How To Use Critical Thinking To Improve Your Personal Life

How To Use Critical Thinking To Improve Your Personal Life How To Use Critical Thinking To Improve Your Personal Life 2

Critical thinking stimulates us to improve the quality of our thinking by analysing, assessing, and reconstructing it. As we analyse our thinking, we identify its purpose, question, information, conclusion, assumptions, implications, main concepts and points of view. Furthermore, to analyse our thinking, helps us to assess it for clarity, accuracy, precision, relevance, depth, breadth, significance, logic. Here, how to use critical thinking to improve your personal life, projects ideas that help us to defuse negative thoughts. This entails looking for errors in our thinking, stacking the evidence for and against the thought. Also, it includes identifying a more accurate way of seeing a situation and reconstructing the attendant thought, and noting the effects or implications of the new thought on our feelings and behaviour.

Identifying Problematic Thoughts

Besides, thoughts can have a profound effect on our moods and behaviour. Our thoughts have a say in the answer to the question whether to retaliate or forgive, persevere or give up, engage or withdraw. Though our negative automatic thoughts can cause or prolong our distress, we can harness them to heal ourselves. Engaging the process of critical thinking helps us to achieve that. Moreover, certain clues point us to problematic thoughts; sudden jolt of anxiety, despair or resentment. Being stuck in an irritable emotional state, and carrying a sense of dread for a lot of the day, also feature. Another pointer is struggling to follow through with your goals or plans. Contrary to, constructive thoughts propel us to positive action.

Further with, comparing our negative thoughts to reality helps us to defuse them. This process underlies how to use critical thinking to improve your personal life. As you do so, you transcend negative thoughts.

1. Record Your Negative Thoughts And Their Effects

Our thoughts may be about the past, present or future. “I sounded like a fool.” “I’m going to fail this test.” “I’m going to be depleted from all the stress.” Identifying our thoughts may require us finding a quiet place, to think for a moment or visualise what just happened. Else, our thoughts can come as impressions or images; imagining yourself staring blankly at your audience, entertaining a vague sense of inadequacy.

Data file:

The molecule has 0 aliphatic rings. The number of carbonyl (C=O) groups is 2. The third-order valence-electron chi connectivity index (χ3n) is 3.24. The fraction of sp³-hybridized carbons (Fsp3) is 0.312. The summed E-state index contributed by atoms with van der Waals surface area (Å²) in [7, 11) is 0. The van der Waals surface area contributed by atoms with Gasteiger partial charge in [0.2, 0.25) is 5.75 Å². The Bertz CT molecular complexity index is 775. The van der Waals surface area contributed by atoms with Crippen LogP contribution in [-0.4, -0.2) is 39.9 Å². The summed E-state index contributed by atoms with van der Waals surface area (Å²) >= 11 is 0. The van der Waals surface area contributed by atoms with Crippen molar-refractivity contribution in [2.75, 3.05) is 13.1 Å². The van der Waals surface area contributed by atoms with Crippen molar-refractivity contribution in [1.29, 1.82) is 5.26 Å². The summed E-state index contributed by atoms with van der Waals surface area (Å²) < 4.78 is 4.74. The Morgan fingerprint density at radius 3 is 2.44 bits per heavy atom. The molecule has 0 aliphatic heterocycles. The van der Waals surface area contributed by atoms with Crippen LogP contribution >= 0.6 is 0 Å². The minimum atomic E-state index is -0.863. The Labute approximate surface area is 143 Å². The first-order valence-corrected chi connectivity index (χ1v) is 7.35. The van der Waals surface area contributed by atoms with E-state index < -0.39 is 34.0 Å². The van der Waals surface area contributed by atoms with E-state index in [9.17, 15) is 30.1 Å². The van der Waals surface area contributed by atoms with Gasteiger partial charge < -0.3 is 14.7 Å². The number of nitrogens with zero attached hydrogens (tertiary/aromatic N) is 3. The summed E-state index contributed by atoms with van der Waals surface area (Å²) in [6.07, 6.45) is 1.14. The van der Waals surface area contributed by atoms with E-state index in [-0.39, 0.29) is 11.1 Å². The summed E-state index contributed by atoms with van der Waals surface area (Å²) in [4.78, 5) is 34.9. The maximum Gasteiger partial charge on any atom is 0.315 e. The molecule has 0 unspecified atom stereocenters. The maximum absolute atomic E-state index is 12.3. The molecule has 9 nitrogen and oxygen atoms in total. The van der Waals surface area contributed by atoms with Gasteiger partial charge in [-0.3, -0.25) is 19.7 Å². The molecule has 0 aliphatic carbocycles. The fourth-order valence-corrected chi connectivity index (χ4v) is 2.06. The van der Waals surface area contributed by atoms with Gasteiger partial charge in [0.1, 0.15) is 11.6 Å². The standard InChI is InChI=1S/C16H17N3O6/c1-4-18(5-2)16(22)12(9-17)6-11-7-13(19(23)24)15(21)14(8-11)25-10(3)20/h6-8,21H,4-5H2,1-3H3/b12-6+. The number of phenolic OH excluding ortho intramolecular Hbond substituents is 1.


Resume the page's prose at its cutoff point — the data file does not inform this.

Aside from, if the feelings attendant to a thought appear excessive, we need to dig deeper to the actual automatic negative thought. For instance, discovering that your shirt now looks small on you, may trigger feelings of shame. Clearly, there is a mismatch between the thought, “my shirt appears too small,” and the feelings of shame. Most likely, there is a more upsetting thought that is triggering the feelings. When we dig deeper, we light on the actual negative thought. “I’ve been eating too much, and I have no discipline. I’ll never achieve my goals.”

Here, we are going to examine for fallacies and errors the thought, “I’m so inconsiderate,” arising from your forgetting your wife’s birthday. This thought starts you feeling sad, guilty, and avoiding your wife.

2. Look For Evidence That Supports Your Thought

We need to be as objective as possible, as we examine real reasons or evidence to believe the negative thought. In this direction, here are the evidences for the thought. “I forgot to wish my wife a happy birthday on a special day.” A few years ago, I also forgot to send an anniversary card to my wife.” I don’t always remember my friend’s birthdays.”